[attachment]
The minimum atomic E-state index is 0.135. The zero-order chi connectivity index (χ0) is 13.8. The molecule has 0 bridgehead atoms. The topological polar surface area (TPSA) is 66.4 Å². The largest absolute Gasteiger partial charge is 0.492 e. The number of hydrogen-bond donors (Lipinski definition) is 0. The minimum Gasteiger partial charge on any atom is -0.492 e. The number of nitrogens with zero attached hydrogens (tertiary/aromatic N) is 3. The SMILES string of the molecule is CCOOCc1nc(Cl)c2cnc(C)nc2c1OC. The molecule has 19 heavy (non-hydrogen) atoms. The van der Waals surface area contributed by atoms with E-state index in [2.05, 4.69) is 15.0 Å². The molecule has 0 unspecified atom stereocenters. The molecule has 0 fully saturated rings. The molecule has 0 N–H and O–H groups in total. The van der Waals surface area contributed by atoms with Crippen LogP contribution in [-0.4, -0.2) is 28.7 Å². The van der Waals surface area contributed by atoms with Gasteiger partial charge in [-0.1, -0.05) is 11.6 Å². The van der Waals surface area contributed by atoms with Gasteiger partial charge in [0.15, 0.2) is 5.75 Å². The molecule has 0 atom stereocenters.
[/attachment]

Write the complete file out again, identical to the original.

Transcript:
The minimum atomic E-state index is 0.135. The zero-order chi connectivity index (χ0) is 13.8. The molecule has 0 bridgehead atoms. The topological polar surface area (TPSA) is 66.4 Å². The largest absolute Gasteiger partial charge is 0.492 e. The number of hydrogen-bond donors (Lipinski definition) is 0. The minimum Gasteiger partial charge on any atom is -0.492 e. The number of nitrogens with zero attached hydrogens (tertiary/aromatic N) is 3. The SMILES string of the molecule is CCOOCc1nc(Cl)c2cnc(C)nc2c1OC. The molecule has 19 heavy (non-hydrogen) atoms. The van der Waals surface area contributed by atoms with E-state index in [2.05, 4.69) is 15.0 Å². The molecule has 0 unspecified atom stereocenters. The molecule has 0 fully saturated rings. The molecule has 0 N–H and O–H groups in total. The van der Waals surface area contributed by atoms with Crippen LogP contribution in [-0.4, -0.2) is 28.7 Å². The van der Waals surface area contributed by atoms with Gasteiger partial charge in [-0.1, -0.05) is 11.6 Å². The van der Waals surface area contributed by atoms with Gasteiger partial charge in [0.15, 0.2) is 5.75 Å². The molecule has 0 atom stereocenters.